I'm one of those kids from school who people knew of but didn't really know well. To some degree, I'm still that person. I keep a distance and I'm really not sure why. Perhaps being the victim of mean girls has a longer-lasting effect than I thought. Or maybe my journalistic sensibilities cause me discomfort at being the focus, the story if you will.

I mention this not because I'm proud of this trait, but because I feel it is a great weakness. As a writer, I should want more of the spotlight, I should want to call attention to my work, to what I have to say. But I think I very nearly sabotage certain kinds of work out of fear of the white hot light.

Is it because I'm uncomfortable with myself? With who I am as a person? Is it because I feel unqualified? A fraud? Is it because I fear exposure? The answer is all of those things. Just when I think I'm making progress, I realize how much I hold back—still.

I've got a lot of stories -- some essays, some books, some articles -- in my head. Why don't I write them? Why don't I get them out? I've got my ASJA application half completed. Why don't I finish it? Because I might get rejected? They might not want me?

Some pitches need following up, so why do I keep putting that off? Because they're not good enough? I'm not smart enough? Pathetic!

So many times I've told writers that they have to move beyond self-doubt. That it's unproductive and paralyzing to their careers to stay static. And yet here I sit with ideas everywhere, but going nowhere.

With 2006 coming to an end, I took time to pull together a file of information labeled, "2006 Taxes." Financially, 2006 was my best year yet. But that's never been my measure of success. Instead, that review was a much-needed exercise in understanding what I've accomplished. Here's a brief list:

-- book manuscript on chronic pain/pain management
-- centennial book on Judson at University Circle
-- two large Web projects (one local; one national)
-- first piece in major national magazine
-- interviews/profiles of some of my favorite journalists
-- first place award for religion coverage for Thomas Merton article
-- in-depth narrative on education reform
-- interviews with curator from Israel Museum, Archbishop of Jerusalem, St. Francis scholars, cathedral historians, Sudanese refugees, German exchange students
-- spoken to fiction writers, high school and college journalism students, professional journalists on leadership and freelance writing and spoke to a religious group about Thomas Merton
-- spoke to journalists visiting from Russia, Moldova and Africa about Judith Miller and federal shield law
-- traveled professionally to Indianapolis (several times), Chicago, Alabama, Ohio University, Cincinnati, Columbus (several times) to share what I know and believe about journalism

So why all the angst, Wendy? Once the calendar turns, you're in your 40th year. Quit acting like an insecure child and become the person your inner writer is screaming to be!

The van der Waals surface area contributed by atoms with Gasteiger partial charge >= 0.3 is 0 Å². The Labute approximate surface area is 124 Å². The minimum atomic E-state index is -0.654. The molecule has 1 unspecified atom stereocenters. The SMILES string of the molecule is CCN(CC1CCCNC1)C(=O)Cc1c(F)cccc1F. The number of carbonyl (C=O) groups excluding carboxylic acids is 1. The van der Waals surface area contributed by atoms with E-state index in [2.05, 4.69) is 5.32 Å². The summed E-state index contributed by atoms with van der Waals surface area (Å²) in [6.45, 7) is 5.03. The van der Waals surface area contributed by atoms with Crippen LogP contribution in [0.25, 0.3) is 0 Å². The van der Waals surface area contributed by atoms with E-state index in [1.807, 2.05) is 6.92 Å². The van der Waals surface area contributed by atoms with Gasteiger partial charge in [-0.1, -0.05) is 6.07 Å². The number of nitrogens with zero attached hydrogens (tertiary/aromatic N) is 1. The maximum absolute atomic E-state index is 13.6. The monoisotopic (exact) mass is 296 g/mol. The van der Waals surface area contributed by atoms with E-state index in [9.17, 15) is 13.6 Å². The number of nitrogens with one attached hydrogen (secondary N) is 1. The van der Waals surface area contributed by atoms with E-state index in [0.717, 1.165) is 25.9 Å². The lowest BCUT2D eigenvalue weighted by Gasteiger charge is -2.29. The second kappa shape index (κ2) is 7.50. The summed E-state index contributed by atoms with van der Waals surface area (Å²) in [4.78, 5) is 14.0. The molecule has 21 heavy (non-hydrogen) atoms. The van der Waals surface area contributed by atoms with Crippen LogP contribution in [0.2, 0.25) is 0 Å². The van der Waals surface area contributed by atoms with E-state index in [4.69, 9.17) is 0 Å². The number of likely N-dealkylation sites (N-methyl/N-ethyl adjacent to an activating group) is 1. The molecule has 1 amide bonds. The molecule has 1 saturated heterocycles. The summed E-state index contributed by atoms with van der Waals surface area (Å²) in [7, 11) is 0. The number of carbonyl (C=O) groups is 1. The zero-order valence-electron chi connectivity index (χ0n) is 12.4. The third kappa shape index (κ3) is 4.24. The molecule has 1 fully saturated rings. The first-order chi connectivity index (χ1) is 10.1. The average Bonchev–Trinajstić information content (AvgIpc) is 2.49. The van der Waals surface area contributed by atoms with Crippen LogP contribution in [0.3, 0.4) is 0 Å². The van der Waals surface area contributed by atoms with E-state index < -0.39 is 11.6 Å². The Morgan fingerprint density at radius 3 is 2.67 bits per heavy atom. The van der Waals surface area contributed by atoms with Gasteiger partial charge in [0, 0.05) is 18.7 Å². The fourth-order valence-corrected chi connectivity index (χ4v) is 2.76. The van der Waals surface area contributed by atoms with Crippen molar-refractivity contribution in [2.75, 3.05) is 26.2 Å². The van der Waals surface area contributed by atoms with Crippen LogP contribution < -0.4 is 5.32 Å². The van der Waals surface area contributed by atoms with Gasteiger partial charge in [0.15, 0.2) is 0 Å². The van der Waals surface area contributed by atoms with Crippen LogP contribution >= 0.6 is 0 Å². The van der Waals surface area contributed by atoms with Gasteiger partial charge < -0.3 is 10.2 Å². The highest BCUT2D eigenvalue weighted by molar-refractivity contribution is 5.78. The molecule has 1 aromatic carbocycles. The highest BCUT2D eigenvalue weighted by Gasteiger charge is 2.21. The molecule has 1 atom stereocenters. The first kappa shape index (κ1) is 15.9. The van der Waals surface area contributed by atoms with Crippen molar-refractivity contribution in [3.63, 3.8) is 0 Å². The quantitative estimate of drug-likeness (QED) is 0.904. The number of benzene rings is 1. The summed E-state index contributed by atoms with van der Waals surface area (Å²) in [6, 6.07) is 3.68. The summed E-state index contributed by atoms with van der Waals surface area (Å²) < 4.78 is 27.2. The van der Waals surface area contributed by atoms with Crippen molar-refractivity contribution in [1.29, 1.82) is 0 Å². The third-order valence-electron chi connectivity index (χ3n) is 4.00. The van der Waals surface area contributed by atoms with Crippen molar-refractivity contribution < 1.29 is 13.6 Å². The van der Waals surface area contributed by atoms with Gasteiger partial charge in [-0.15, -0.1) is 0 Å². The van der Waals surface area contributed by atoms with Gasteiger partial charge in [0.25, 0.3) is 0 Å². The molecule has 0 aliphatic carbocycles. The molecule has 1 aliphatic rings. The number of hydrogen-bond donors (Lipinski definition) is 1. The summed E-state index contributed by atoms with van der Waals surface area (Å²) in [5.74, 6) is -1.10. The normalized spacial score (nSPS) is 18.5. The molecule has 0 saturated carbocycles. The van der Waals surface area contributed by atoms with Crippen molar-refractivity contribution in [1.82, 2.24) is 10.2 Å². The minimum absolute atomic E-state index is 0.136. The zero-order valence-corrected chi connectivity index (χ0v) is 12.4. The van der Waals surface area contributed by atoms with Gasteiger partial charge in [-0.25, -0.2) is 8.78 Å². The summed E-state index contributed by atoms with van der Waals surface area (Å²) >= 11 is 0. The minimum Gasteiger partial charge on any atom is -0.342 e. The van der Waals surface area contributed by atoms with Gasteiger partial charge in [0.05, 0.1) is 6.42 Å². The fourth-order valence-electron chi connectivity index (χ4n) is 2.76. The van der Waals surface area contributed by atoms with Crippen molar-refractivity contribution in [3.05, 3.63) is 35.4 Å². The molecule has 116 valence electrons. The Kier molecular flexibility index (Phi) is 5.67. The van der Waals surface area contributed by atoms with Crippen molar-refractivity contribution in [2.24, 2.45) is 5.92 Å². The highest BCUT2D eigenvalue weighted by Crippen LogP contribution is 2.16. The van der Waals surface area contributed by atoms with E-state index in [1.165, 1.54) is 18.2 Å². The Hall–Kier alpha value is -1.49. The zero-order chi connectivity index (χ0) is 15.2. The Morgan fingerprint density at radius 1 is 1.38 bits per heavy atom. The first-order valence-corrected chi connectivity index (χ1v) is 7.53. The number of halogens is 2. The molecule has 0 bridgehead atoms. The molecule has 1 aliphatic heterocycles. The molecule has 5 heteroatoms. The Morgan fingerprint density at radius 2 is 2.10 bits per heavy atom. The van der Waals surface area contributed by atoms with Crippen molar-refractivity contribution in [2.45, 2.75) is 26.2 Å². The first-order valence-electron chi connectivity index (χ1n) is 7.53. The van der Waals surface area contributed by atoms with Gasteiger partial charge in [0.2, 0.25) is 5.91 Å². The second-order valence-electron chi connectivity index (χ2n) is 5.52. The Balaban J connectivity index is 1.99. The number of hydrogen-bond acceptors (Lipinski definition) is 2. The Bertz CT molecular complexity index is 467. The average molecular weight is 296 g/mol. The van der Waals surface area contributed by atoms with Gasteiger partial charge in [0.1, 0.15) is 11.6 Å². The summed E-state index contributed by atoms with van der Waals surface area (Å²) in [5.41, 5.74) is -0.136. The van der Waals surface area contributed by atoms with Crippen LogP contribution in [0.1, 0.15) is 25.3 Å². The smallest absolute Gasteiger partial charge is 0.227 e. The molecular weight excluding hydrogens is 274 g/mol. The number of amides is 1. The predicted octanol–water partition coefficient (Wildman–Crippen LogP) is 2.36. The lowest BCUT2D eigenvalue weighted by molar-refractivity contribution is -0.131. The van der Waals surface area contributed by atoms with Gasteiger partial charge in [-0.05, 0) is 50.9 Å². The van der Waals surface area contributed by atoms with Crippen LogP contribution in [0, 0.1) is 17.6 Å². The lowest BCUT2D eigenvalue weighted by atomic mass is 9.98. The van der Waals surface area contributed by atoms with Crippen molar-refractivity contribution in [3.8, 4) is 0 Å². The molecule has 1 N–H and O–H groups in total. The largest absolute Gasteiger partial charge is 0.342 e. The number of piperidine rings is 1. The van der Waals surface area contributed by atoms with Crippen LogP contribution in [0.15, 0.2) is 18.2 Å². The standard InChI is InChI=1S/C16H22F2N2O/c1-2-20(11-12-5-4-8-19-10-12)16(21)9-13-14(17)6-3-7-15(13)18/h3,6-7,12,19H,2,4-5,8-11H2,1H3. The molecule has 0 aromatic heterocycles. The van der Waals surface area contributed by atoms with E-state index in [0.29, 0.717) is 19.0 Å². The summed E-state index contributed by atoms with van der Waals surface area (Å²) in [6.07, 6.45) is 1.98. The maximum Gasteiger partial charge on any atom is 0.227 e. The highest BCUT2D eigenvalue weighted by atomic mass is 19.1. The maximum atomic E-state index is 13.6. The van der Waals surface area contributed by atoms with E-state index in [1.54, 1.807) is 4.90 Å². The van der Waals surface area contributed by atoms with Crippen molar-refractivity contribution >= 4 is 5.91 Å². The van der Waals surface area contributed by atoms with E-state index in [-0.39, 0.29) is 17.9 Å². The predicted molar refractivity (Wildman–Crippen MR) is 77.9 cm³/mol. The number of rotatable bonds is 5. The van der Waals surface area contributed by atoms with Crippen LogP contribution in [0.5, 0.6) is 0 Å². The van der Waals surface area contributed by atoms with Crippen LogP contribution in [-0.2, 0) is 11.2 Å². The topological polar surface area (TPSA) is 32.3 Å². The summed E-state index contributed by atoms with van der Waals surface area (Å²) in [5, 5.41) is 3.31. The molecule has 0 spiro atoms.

Wednesday, December 13, 2006

Mid-week inspiration

A couple of thoughts from the books I'm reading:
The aim of life is to live, and to live means to be aware, joyously, drunkenly, serenely, divinely aware. — Henry Miller
In writing about the power of the Norman cathedrals, particularly Notre-Dame de Chartres, the late Harvard historian Henry Adams believed that the Virgin Mary was the force behind the art:
"the highest energy ever known to man, the creator of four-fifths of his noblest art, exercising vastly more attraction over the human mind than all the steam-engines and dynamos ever dreamed of … All the steam in the world could not, like the Virgin, build Chartres…. Symbol or energy, the Virgin had acted as the greatest force the Western world ever felt, and had drawn man's activities to herself more strongly than any other power, natural or supernatural, had ever done; the historian's business was to follow the track of the energy…."
Author Thomas Cahill goes on to say that Mary was not mysterious, but was accessible to every old peasant woman, to the humblest of the church.

Tuesday, December 12, 2006

From Reuters CEO Tom Glocer

Reuters CEO Tom Glocer gave this speech to the Globes Media Conference yesterday in Tel Aviv. It's an interesting take on the opportunities and challenges to covering news in partnership with citizen media. In reference to the doctored stringer photo from conflict in Lebanon, Glocer said Reuters learned three key lessons:

The first is accountability. The upside of the flourishing blogosphere is that beyond our own strict editorial standards, there is a new check and balance. I take my hat off to Charles Johnson, the editor of Little Green Footballs. Without his website, the Hajj photo may well have gone unnoticed.

The blogosphere provides accountability. They’re not always going to be right. Indeed, many of the accusations levelled at traditional media are partisan in nature – but some are not. We have to listen to the bloggers – we shouldn’t ignore them.

The second lesson is about the trust of our audience. We learned at Reuters that the action of one man – a man who wasn’t even a full-time staff member – could seriously hurt the trust in our news, built assiduously over 155 years. His stupid decision to clone smoke cost us.